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Art show celebrates talents of peninsula youth

Posted: Wednesday, April 14, 2004

The Kenai Fine Arts Center always is dedicated to celebrating the artwork of the community, but this month, it will focus on a slightly younger set of artists than normal.

The gallery is featuring the Kenai Peninsula Borough School District's 15th annual Student Art Show throughout the month. Pieces on display all were created by students taking art classes in the district and show a range of media, taste and talent.

"There's a large variety in the type of work done and a great show of the kids' skills," Skyview High School art teacher Sandra Lewis said during the show's official opening last week.

The show is divided into high school and middle school work, then segmented by categories, ranging from photography to painting to sculpture.

Most of the work came from assigned projects in area art classes. But that doesn't mean the show has a feeling of "sameness."

 

A whale hunting scene painted by 12th-grader Jolie Glaser of Seward High School received a teeacher's choice ribbon.

Photo by Jenni Dillon

There are everything from magazine scrap collages to full body-size sculpture to T-shirts to pottery and a few stops in between.

For example, Kenai Central High School junior David Brown took "Best of Show" in the high school division with a video the only entry of that medium. Entered in the "open" category, David's piece is an abstract film collage depicting a person's dream.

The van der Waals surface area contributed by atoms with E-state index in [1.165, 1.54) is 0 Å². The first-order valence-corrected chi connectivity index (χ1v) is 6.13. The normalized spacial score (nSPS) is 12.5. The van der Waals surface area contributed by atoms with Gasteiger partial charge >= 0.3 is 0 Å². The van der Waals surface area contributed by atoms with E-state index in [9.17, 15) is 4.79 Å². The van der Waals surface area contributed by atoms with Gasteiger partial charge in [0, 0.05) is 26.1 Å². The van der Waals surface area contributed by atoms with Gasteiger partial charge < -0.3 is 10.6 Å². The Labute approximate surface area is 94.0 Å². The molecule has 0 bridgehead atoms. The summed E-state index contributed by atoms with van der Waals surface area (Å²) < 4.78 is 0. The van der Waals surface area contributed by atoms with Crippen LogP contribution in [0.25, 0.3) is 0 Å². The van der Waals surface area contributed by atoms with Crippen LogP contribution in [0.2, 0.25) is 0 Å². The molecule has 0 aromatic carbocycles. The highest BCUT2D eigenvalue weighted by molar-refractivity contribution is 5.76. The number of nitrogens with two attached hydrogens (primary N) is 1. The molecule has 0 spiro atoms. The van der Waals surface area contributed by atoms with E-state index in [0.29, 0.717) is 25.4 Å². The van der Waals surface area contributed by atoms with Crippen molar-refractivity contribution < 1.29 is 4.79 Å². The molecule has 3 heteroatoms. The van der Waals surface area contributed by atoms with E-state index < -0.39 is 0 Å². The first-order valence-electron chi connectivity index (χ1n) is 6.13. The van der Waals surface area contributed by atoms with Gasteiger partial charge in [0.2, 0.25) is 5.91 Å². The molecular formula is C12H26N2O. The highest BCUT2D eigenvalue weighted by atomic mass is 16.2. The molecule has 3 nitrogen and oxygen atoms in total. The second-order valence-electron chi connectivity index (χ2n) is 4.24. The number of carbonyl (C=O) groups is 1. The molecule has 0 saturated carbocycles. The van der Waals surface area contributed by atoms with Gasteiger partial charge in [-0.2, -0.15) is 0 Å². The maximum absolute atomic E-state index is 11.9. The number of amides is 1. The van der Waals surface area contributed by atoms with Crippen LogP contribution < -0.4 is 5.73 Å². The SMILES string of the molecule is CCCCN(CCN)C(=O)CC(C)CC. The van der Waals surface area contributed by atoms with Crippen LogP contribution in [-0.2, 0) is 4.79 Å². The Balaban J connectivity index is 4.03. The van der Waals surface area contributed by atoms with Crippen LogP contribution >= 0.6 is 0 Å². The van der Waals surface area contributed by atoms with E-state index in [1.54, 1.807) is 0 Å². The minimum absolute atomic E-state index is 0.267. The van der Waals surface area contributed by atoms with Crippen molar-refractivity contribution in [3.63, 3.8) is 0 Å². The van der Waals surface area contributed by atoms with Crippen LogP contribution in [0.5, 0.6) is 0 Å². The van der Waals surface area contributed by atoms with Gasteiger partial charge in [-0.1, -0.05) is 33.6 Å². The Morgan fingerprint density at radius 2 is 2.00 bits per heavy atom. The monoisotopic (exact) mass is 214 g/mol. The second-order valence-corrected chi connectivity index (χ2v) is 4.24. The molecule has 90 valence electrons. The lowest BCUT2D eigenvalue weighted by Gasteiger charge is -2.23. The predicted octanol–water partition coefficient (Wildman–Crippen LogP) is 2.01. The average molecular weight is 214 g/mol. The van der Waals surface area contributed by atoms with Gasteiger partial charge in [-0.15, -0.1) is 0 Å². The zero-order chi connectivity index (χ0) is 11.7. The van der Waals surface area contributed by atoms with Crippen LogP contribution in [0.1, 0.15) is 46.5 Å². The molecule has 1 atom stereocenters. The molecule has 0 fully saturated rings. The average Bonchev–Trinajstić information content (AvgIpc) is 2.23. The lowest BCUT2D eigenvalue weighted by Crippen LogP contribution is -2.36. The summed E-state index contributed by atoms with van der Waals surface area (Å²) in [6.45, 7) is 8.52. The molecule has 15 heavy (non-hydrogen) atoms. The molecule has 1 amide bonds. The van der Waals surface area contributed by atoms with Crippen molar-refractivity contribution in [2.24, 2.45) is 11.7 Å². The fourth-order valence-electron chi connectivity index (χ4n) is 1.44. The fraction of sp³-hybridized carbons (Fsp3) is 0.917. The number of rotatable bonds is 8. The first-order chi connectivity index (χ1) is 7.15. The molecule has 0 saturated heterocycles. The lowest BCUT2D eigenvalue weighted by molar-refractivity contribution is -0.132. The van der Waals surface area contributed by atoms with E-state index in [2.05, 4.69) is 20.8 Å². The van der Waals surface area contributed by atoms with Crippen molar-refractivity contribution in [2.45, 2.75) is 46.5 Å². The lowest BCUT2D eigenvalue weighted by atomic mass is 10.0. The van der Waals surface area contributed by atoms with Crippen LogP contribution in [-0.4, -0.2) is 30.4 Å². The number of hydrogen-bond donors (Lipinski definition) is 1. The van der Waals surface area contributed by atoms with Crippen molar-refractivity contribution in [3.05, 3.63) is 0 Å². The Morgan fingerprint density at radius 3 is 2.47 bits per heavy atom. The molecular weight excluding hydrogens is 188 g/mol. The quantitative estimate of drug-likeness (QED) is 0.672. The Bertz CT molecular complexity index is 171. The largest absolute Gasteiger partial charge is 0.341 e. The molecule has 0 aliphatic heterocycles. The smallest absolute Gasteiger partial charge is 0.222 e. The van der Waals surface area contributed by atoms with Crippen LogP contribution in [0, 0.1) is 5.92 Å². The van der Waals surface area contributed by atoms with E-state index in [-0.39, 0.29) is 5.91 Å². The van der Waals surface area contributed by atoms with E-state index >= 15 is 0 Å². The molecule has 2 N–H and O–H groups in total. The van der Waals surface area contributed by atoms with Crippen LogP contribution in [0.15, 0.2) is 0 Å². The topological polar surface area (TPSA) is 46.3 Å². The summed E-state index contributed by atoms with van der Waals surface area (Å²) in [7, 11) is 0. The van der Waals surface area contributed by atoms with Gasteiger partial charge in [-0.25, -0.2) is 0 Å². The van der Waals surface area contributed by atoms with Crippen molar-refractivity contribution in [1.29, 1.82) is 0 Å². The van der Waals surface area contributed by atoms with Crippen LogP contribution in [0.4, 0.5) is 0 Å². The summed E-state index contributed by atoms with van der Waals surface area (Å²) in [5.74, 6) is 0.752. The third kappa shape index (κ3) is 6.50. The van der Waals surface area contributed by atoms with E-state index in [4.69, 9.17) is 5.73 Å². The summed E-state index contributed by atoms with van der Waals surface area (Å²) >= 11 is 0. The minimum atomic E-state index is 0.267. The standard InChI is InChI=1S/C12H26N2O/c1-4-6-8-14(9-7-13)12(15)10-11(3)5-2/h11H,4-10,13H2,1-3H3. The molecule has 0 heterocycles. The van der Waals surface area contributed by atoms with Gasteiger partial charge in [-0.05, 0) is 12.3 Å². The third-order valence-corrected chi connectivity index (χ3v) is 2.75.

"This short film is about seeing into someone's dream, a nightmarish dream," David wrote in a summary that accompanies his video, "Frail Dreams."

In the middle school category, the same prize when to a sculpted and painted unicorn by Soldotna Middle School eighth-grader Sam Jones.

A lifesized sculpture of a woman sitting crosslegged on the floor earned an honorable mention for 12th-grader Emily Berezin of Skyview High School.

 

Soldotna Middle School eighth-grader Alyse Staley got a teacher's choice award for her collage.

Photo by Jenni Dillon

Several other pieces, many equally poinent and technically sound, adorn the gallery walls without ribbons.

"I always tell students, 'Don't be discouraged if you don't get an award," Lewis said. "Artwork is so subjective; it's hard as a juror to take your bias out of your choice. All the pieces are great."

The show is sponsored by KPBSD art teachers but judged by volunteer artists in the community.

While award winners re-ceived public recognition at the show's opening, as well as certificates, the show isn't about awards, Lewis said.

Rather, it's a time for students to take pride in their work and demonstrate the importance of art in education to the community.

"It's very important that if you feel art is important in your child's life, to talk to your legislators," Lewis told parents at the opening. "Don't let them cut the arts."

Lewis confessed the show lost two schools this year, with cuts to art programs at Nikiski Middle-Senior High and Kenai Middle schools.

Still, she said, the response was tremendous, both in submissions and turnout for the opening.

"People just flooded in," she said. "It was great to see."

The Kenai Fine Arts Center, 816 Cook Ave., is open from 10 a.m. to 4 p.m. Monday through Saturday, provided volunteers are available to staff the gallery. The Student Art Show will be on display through April 30.



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